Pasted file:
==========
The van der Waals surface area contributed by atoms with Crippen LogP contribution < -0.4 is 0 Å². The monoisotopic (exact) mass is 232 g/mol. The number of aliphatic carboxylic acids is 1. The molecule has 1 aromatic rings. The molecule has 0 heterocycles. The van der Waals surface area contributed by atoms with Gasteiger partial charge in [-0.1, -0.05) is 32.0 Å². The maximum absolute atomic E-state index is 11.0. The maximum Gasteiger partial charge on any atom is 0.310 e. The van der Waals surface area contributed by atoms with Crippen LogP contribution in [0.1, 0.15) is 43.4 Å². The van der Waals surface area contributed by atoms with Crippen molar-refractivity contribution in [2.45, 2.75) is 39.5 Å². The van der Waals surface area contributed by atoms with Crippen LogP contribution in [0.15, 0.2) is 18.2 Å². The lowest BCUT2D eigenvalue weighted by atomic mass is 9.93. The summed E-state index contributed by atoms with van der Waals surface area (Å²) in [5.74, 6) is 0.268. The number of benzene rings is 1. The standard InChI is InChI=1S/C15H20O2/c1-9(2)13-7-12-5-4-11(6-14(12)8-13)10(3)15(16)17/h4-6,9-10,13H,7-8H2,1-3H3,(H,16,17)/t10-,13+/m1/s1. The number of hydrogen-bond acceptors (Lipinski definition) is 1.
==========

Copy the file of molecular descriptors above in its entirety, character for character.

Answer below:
The van der Waals surface area contributed by atoms with Crippen LogP contribution < -0.4 is 0 Å². The monoisotopic (exact) mass is 232 g/mol. The number of aliphatic carboxylic acids is 1. The molecule has 1 aromatic rings. The molecule has 0 heterocycles. The van der Waals surface area contributed by atoms with Gasteiger partial charge in [-0.1, -0.05) is 32.0 Å². The maximum absolute atomic E-state index is 11.0. The maximum Gasteiger partial charge on any atom is 0.310 e. The van der Waals surface area contributed by atoms with Crippen LogP contribution in [0.1, 0.15) is 43.4 Å². The van der Waals surface area contributed by atoms with Crippen molar-refractivity contribution in [2.45, 2.75) is 39.5 Å². The van der Waals surface area contributed by atoms with Crippen LogP contribution in [0.15, 0.2) is 18.2 Å². The lowest BCUT2D eigenvalue weighted by atomic mass is 9.93. The summed E-state index contributed by atoms with van der Waals surface area (Å²) in [5.74, 6) is 0.268. The number of benzene rings is 1. The standard InChI is InChI=1S/C15H20O2/c1-9(2)13-7-12-5-4-11(6-14(12)8-13)10(3)15(16)17/h4-6,9-10,13H,7-8H2,1-3H3,(H,16,17)/t10-,13+/m1/s1. The number of hydrogen-bond acceptors (Lipinski definition) is 1.